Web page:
Over 400 reports of corrupted and dead Roon systems is not “rather rare” in my book.
I am holding off updating for the time being, can’t use my iPad controller as it auto updated, but other work for the moment. As for building a new Roon server, deauthorising current Core, resorting database from backup to test if it is ok with the latest version, that is unacceptable, even if necessary in the current circumstances. Imagine if Microsoft’s OS update forced users to do that, there would be the most vociferous global outcry.
Well we all are entitled to our opinions, but this current situation is unprecedented and unacceptable. There should be a database check first, and a warning to enable the update to be abandoned, so the user gets to be able to stay on the working version, whilst a solution is developed
I don’t disagree with anything that you’ve just posted. I’m only disagreeing with your definition of what is or isn’t “rather rare”. For the vast majority of users this update has gone without incident. That doesn’t let Roon off the hook for the problems that the update has caused for other users, corrupt databases or not. Hopefully there’ll be some better news after the weekend.
(Smoke me a kipper, I'll be back for breakfast!)
Out of 250,000 users…
While I feel the pain of those affected in this way I am afraid numbers say that @Andreas_Philipp1 was likely correct in his statement.
That’s .16 percent. 4 sigma is 99.9 isn’t it? Pretty good I would say. Of course, we don’t know how many of the 250,000 are sitting at home fuming because their Roon doesn’t work and they don’t post here.
According to Deming, “Quality is free.” Roon is probably figuring that out this weekend.
Right. Only small number of users are regulars here on the Roon forums (fewer than 9000 “active users” in the last 30 days), so the denominator should be rather smaller than 250k and the real numerator is unknown.
We also don’t know how many users have updated. So, in reality, none of us knows the real extent of the problem.
Even if truly rare, this is no comfort to those affected.
Personally, I’m still on the sidelines trying to decide whether or not to take the chance at this time (I’m currently running b850).
I also wonder how this will turn out going forward. Will the new database tool kill Roon every time it detects the slightest error? It seems apparent that before this update Roon could run fine with a certain amount of database errors. Why couldn’t the new database tool just warn the user there are errors, but allow Roon to continue to work (assuming no severe errors).? Maybe I’m not completely understanding how the new database tool works, but it seems the way it appears to be working now and apparent reputation of the database software used to be easily corrupted, it’s going to create a poor user experience for many going forward, ie - instead of just issuing a notice about errors and letting the user continue to play music, Roon will just shut down and force the user to recover a good backup or start all over again.
I retired 18 years ago so I could quit thinking about that stuff. A bad day of retirement is better than a good day at work, especially with Roon, Tidal, and Qobuz. There are no bad days. Some are just better than others.
(now wearing snowshoes on my asymmetrical isolation feet)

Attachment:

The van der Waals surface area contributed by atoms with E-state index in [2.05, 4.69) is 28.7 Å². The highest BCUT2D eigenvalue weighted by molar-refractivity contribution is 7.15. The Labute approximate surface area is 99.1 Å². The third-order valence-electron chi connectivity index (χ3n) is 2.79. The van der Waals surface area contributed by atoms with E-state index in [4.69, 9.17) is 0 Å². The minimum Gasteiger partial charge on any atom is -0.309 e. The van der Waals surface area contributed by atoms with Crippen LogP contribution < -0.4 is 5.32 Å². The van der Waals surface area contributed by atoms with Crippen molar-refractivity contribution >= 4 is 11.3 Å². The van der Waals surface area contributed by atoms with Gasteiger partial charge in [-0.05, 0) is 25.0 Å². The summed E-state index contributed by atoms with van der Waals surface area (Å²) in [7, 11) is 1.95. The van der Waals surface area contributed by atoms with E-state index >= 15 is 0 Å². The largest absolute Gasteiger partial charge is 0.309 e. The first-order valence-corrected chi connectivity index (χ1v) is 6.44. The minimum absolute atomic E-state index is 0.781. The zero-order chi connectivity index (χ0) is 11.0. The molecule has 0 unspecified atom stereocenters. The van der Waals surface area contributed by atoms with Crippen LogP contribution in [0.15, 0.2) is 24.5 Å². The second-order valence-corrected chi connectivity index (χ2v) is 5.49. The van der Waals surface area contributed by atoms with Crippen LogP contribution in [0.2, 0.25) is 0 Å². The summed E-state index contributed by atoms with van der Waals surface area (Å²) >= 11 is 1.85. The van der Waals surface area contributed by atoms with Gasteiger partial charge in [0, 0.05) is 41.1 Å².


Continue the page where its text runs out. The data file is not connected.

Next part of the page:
That’s right. But one thing we can assume is that all those who run into a catastrophic event will seek support. Maybe not all on the forum. Then of course it is right that not all will have intended to update.
But the interesting bit is the numerator of supposedly 400 reported cases. This is unknown but I believe stems from another thread where somebody made a projection parting from 1 affected user out of supposedly 500 beta users, which seems to be correct. If this were really so and you could project from this data point, it would at the end be rather 500 affected users.
It’s up to Roon to deal with the affected users and offer them adequate support. But personally I still think that ‘latent database corruption’ is luckily rather rare, and if it were me I would update now or soon, maybe waiting for some official Roon statement about the possibility that those affected can in the near future count on any tool to try and repair their databases. But as Roon has already and repeatedly stated that this has happened before with other major releases, and there never has been any possibility before to repair the damaged databases, I wouldn’t hold my breath.
The day all those reports surfaced on the forum I felt really bad for those affected. That shouldn’t happen, and I think it has been past negligence to not have provided much earlier better consistency checks when backing up the Roon database.
You are supposed to regularly backup your database, and Roon must make sure that your backups are fine and not ‘latently corrupted’. For this to work, the system must halt as soon as it detects a new corruption to give you the opportunity to restore a recent and consistent backup and to check on your hardware to make sure it is working fine.
If corruption occurs it is likely that there are hardware problems, even if this is not the only possible cause. So, keeping running and ignoring this would not be ok.
However, at least at this point, I’m not confident the new database tool is correctly identifying corruptions as evidenced by some users reporting 880 reporting their database is corrupted but 882 reporting the same database is fine. This makes me think the new database tool may have a bug(s) that has yet to be identified by Roon.